Stimulation of FGFR3 enhances two major pathways: the STAT pathway, which inhibits chondrocyte proliferation (Sahni et al., 1999; Sahni et al., 2001); and the MAPK cascade, which contributes to matrix synthesis and inhibition of chondrocyte differentiation (Murakami et al., 2004; Yasoda et al., 2004). In the present work, we demonstrate that overexpression of SOCS1 in RCS cells attenuates FGF-induced STAT1 phosphorylation, similar to the activity of STAT in cytokine receptors; however, in parallel, it elevates the MAPK pathway by extending the duration of its signal. Data reporting extended TKR signaling owing to the inhibition of receptor degradation following internalization (Clague and Urbe, 2001; Waterman and Yarden, 2001) support the enhanced and prolonged MAPK phosphorylation, suggesting that the current dogma depicting the SOCS proteins exclusively as signal inhibitors (Johnston, 2004) is only partially correct. We conclude that the effects of SOCS proteins might be highly cell and receptor specific, as demonstrated by the binding of SOCS3 to RasGAP, which prolongs MAPK signaling (Cacalano et al., 2001), in contrast to the binding of SOCS1, -3 and -6 to insulin receptor, which results in the blockage of its MAPK, inositol (1,4,5)-trisphosphate 3-kinase, STAT5 and IRS signaling (Emanuelli et al., 2001; Mooney et al., 2001). Induction of the MAPK cascade by SOCS1 might also imply that the latter serves as a docking protein that binds to FGFR3, becomes phosphorylated, and subsequently recruits PTB and SH2-containing proteins, such as Shc and SHP2. These transduce the signal further downstream in the MAPK cascade (Kanai et al., 1997). Because FGF-inducible OPN expression was elevated in RCS cells transfected with SOCS1 relative to non-transfected cells, we tested the effect of MEK inhibitor on both MAPK activation and OPN expression in the RCS cell line. The inhibitor completely abolished MAPK activation and partially attenuated OPN expression, indicating a link between these activities, as shown previously in vascular endothelial cells (Li et al., 2002). The difference between the full and partial inhibition, along with the extensive inhibition of OPN expression in the presence of SOCS1, suggests that FGFR-signaling cascades other than MAPK are also involved in the regulation of FGF-induced OPN expression. By contrast, this might simply be attributable to the different time frames of FGF exposure (15 minutes versus 16 hours).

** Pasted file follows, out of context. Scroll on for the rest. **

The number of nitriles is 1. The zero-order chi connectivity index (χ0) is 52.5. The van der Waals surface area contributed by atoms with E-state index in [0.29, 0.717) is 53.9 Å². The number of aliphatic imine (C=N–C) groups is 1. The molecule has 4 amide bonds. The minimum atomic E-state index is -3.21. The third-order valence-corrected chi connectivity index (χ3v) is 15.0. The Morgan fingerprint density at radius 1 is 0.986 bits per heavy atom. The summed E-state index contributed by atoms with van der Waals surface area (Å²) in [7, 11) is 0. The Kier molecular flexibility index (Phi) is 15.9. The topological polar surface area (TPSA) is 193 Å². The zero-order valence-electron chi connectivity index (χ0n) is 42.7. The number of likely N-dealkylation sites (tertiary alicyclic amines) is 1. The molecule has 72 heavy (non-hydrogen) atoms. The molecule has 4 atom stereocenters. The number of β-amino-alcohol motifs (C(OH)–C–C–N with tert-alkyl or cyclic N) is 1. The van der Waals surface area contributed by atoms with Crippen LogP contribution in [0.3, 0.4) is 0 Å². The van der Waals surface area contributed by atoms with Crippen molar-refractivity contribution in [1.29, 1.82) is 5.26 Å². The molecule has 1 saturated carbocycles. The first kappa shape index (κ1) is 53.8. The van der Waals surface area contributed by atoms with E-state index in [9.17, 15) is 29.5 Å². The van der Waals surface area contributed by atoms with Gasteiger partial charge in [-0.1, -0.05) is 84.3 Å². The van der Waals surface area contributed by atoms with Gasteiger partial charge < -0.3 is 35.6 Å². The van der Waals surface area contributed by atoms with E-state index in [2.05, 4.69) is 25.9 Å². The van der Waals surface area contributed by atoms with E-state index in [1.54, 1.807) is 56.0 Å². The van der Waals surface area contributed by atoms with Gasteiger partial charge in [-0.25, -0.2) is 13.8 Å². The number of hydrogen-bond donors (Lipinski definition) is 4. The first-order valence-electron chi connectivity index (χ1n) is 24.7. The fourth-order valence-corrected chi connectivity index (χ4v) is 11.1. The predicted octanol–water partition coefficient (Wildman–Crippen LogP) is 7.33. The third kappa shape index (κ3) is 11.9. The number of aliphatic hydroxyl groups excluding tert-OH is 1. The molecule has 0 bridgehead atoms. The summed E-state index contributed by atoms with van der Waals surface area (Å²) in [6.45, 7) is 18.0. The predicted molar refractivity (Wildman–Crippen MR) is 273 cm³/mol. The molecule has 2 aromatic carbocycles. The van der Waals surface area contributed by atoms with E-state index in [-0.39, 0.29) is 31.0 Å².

In conclusion, our work indicates that FGF-inducible SOCS1 (and possibly also SOCS3) in RCS cells binds constitutively to FGFR3, resulting in a change in balance between the STAT1 and MAPK pathways, attenuating the former and enhancing the latter. As SOCS1 expression can also be enhanced by growth hormone (Fasshauer et al., 2004; Garzon et al., 2004; Larsen and Ropke, 2002), our findings suggest a novel way of cross-talking between cytokine and RTK receptors.
Overactivation resulting from FGFR3 mutations during endochondral ossification has been shown to result in shorter stature (Bellus et al., 1995; Francomano, 1995; Rousseau et al., 1994). In view of the present results, we speculate that the SOCS-dependent enhancement of FGFR3-MAPK signaling, along with the simultaneous inhibition of growth hormone receptor signaling, might both enhance the short-bone phenotype.
Materials and Methods